Battery charger exploded, not the same as x-treme, please help me replace

10 posts / 0 new
Last post
ShiFuBill
Offline
Last seen: 13 years 3 weeks ago
Joined: Saturday, June 6, 2009 - 09:48
Points: 11
Battery charger exploded, not the same as x-treme, please help me replace

I'm posting this here because my moped is almost exactly the same as the XB-500, at least in appearance. Mine is labeled "E-bike" on the tire and on the storage box. Also, it looks like the XB-500 uses 4 12v 10ah batteries, and mine uses 4 12v 12ah batteries. I see that the XB-502 uses 12v 12ah batteries, so maybe they are the same model. The 4 batteries used are labeled 6-dzm-12. This battery is not the same, but is listed as a replacement:
http://www.electricscooterparts.com/scooterbatteries12v12ah.html
My batter charger has this information on it:
Rated input: 110 VA
Rated output: 48V -- 1.7A
Compatible battery set: Let battery 48V 12Ah

That's the background, here's what happened. My battery was charging as normal. The red light was on. It had been charging for 5-6 hours. I smelt smoke and unplugged it. I took the cover off the charger and looked inside. When I turned it back on, a capacitor listed as 50v 47uf (actually μf) had smoke coming from it. Also, I diode (or resistor) listed as FR157 looked scorched. Suddenly, the capacitor blew apart.

I looked online and found a new 50v 47uf capacitor, but it seems that the FR157 diode isn't sold in the US. I don't know if the FR157 burned out and caused the 50v 47uf to smoke and pop, or if it was the reverse. So it doesn't look like I can repair the charger.

So I need a new one. I thought about getting one for the XB-500, but I don't know if it's the same. It looks like the XB-500 charger is for a 48v 40ah battery set. I can't find how what the output on them is. Can someone look at your XB-500 or XB-502 charger and tell me what the output is? I found this one which is 48v 1.6ah output:
http://cgi.ebay.com/ebaymotors/Gas-Scooter-Moto-Atv-Quad-Moped-Bike-48V-Charger-Parts_W0QQcmdZViewItemQQ_trkparmsZ65Q3a12Q7c66Q3...

and this one which is 48v 1.8ah:
http://cgi.ebay.com/ebaymotors/Electric-E-Gas-Scooter-Bike-48-Volts-PC-Charger-Parts_W0QQcmdZViewItemQQ_trkparmsZQ7c301Q3a0Q7c29...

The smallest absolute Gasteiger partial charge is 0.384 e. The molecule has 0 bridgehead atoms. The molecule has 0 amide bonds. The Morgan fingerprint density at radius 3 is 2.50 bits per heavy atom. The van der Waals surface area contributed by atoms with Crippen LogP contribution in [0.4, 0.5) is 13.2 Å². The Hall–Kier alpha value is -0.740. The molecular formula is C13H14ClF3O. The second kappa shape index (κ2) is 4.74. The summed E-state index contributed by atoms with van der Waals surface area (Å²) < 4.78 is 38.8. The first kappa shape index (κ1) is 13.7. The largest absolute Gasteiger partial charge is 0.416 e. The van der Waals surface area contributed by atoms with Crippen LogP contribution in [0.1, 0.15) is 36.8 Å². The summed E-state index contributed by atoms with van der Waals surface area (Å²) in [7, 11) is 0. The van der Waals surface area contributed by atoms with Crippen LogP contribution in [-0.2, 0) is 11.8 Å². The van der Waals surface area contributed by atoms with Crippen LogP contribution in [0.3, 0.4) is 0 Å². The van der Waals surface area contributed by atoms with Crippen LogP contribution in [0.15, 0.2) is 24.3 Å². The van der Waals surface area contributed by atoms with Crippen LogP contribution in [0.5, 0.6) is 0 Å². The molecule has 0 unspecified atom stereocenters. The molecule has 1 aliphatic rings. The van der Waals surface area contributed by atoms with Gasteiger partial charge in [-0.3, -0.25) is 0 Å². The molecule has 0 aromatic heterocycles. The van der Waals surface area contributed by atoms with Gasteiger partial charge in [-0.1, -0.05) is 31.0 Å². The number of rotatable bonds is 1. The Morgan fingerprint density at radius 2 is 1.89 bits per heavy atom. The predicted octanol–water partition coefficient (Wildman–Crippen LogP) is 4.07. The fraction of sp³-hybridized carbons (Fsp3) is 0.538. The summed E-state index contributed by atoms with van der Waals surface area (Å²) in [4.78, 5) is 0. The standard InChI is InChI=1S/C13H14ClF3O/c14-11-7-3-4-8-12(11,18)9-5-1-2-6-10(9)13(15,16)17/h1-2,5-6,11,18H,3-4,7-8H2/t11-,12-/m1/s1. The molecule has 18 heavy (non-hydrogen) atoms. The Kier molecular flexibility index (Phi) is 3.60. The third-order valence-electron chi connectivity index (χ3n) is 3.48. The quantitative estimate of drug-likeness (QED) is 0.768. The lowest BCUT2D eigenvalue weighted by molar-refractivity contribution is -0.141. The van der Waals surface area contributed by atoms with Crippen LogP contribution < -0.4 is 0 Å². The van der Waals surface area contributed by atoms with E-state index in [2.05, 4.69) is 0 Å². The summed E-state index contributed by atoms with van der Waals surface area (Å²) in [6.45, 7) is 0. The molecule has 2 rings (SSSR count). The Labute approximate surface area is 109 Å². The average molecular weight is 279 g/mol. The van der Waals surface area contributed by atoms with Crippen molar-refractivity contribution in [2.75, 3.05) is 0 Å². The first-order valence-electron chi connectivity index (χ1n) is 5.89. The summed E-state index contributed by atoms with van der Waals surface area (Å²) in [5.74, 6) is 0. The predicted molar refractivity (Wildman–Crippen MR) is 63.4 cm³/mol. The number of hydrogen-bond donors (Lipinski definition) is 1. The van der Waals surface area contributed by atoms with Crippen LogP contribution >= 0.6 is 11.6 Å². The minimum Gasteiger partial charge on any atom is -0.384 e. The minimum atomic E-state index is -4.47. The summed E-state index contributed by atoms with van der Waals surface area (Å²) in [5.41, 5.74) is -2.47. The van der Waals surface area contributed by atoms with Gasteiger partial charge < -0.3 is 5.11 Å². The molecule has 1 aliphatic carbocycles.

But I can't find one which is 48v 1.7ah. If I use one that is a little off will it damage the battery? Could I recharge the 4 batteries individually? Using what charger?

If you have some experience with batteries, please help. I'm a college student on a very limited budget and my school isn't near public transport, so this is my only way to get around. Without this I've no way to get around. I guess I've got 5 rides to the store before it's out. Please help!!!

ShiFuBill
Offline
Last seen: 13 years 3 weeks ago
Joined: Saturday, June 6, 2009 - 09:48
Points: 11
Re: Battery charger exploded, not the same as x-treme, ...

I guess that's all pretty complicated. To make it shorter, I guess what I need to know is, Does the number of amps matter? So could I use a 48v 1.6ah charger to replace a 48v 1.7ah one?

By the way, it's 500w like the XB-500 if that matters.

e-doggies
e-doggies's picture
Offline
Last seen: 6 years 11 months ago
Joined: Sunday, December 30, 2007 - 10:15
Points: 290
Re: Battery charger exploded, not the same as x-treme, ...

... My batter charger has this information on it:
Rated input: 110 VA
Rated output: 48V -- 1.7A
Compatible battery set: Let battery 48V 12Ah ...

... I found this one which is 48v 1.6ah output:
http://cgi.ebay.com/ebaymotors/Gas-Scooter-Moto-Atv-Quad-Moped-Bike-48V-Charger-Parts_W0QQcmdZViewItemQQ_trkparmsZ65Q3a12Q7c66Q3...

and this one which is 48v 1.8ah:
http://cgi.ebay.com/ebaymotors/Electric-E-Gas-Scooter-Bike-48-Volts-PC-Charger-Parts_W0QQcmdZViewItemQQ_trkparmsZQ7c301Q3a0Q7c29...

But I can't find one which is 48v 1.7ah. If I use one that is a little off will it damage the battery? Could I recharge the 4 batteries individually? Using what charger?

I can't see where 0.1A one way or the other would make a difference in a 12Ah pack. Make sure it has a compatible plug as well. You can also charge each battery individually with a 12V car charger. You would need one that has a low (2 Amp) setting. Connect to each battery separately and then move to the next battery. It will be slow, but you will have your batteries better balanced when done. If you have a voltmeter, it would be a good idea to measure the voltage in each battery before and after each charge (and before and after each ride), regardless of how you charge.

Hope you get running again soon. Do you know WHY your old charger blew-out?

ShiFuBill
Offline
Last seen: 13 years 3 weeks ago
Joined: Saturday, June 6, 2009 - 09:48
Points: 11
Re: Battery charger exploded, not the same as x-treme, ...

Since all 4 batteries are charged at 1.7ah, wouldn't charging just one at 2ah be too much? Sorry I don't know much about these things. With that way, charging individually, would I have to charge for a limited time or could I leave it on one over night?

sixpax2k9
Offline
Last seen: 11 years 8 months ago
Joined: Wednesday, March 25, 2009 - 22:54
Points: 285
Re: Battery charger exploded, not the same as x-treme, ...

Since all 4 batteries are charged at 1.7ah, wouldn't charging just one at 2ah be too much? Sorry I don't know much about these things. With that way, charging individually, would I have to charge for a limited time or could I leave it on one over night?

You are confusing the AH (amp hour) of the batteries with the AMPs of the charger.
Look at it this way....
charging a 12ah battery with a 2Amp charger would take 6 hours for a full charge from empty.
Simply put you can use ANY charger made for SLA batteries (i am assuming thats what you are using) that is the correct VOLTAGE of your battery pack. The only difference would be the amperage output of the charger, anything LESS than the 1.7a of the old charger will take longer, while anything HIGHER will take a shorter amount of time to charge fully..